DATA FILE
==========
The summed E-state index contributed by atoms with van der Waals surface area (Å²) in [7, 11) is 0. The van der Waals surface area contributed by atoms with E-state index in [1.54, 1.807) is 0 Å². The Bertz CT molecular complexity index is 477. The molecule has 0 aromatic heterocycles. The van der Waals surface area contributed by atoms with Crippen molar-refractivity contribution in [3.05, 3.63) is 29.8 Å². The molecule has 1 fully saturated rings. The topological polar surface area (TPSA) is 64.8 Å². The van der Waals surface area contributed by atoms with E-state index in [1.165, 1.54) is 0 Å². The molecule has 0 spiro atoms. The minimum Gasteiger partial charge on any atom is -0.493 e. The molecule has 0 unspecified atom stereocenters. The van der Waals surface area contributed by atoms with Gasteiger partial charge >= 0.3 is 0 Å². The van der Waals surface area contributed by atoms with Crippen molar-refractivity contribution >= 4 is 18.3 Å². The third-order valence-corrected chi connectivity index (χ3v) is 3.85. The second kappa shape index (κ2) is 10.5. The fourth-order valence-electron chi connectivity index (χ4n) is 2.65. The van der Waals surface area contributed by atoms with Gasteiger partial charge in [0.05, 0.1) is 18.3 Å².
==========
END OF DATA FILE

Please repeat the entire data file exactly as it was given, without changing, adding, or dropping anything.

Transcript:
The summed E-state index contributed by atoms with van der Waals surface area (Å²) in [7, 11) is 0. The van der Waals surface area contributed by atoms with E-state index in [1.54, 1.807) is 0 Å². The Bertz CT molecular complexity index is 477. The molecule has 0 aromatic heterocycles. The van der Waals surface area contributed by atoms with Crippen molar-refractivity contribution in [3.05, 3.63) is 29.8 Å². The molecule has 1 fully saturated rings. The topological polar surface area (TPSA) is 64.8 Å². The van der Waals surface area contributed by atoms with E-state index in [1.165, 1.54) is 0 Å². The molecule has 0 spiro atoms. The minimum Gasteiger partial charge on any atom is -0.493 e. The molecule has 0 unspecified atom stereocenters. The van der Waals surface area contributed by atoms with Gasteiger partial charge >= 0.3 is 0 Å². The van der Waals surface area contributed by atoms with Crippen molar-refractivity contribution >= 4 is 18.3 Å². The third-order valence-corrected chi connectivity index (χ3v) is 3.85. The second kappa shape index (κ2) is 10.5. The fourth-order valence-electron chi connectivity index (χ4n) is 2.65. The van der Waals surface area contributed by atoms with Gasteiger partial charge in [0.05, 0.1) is 18.3 Å².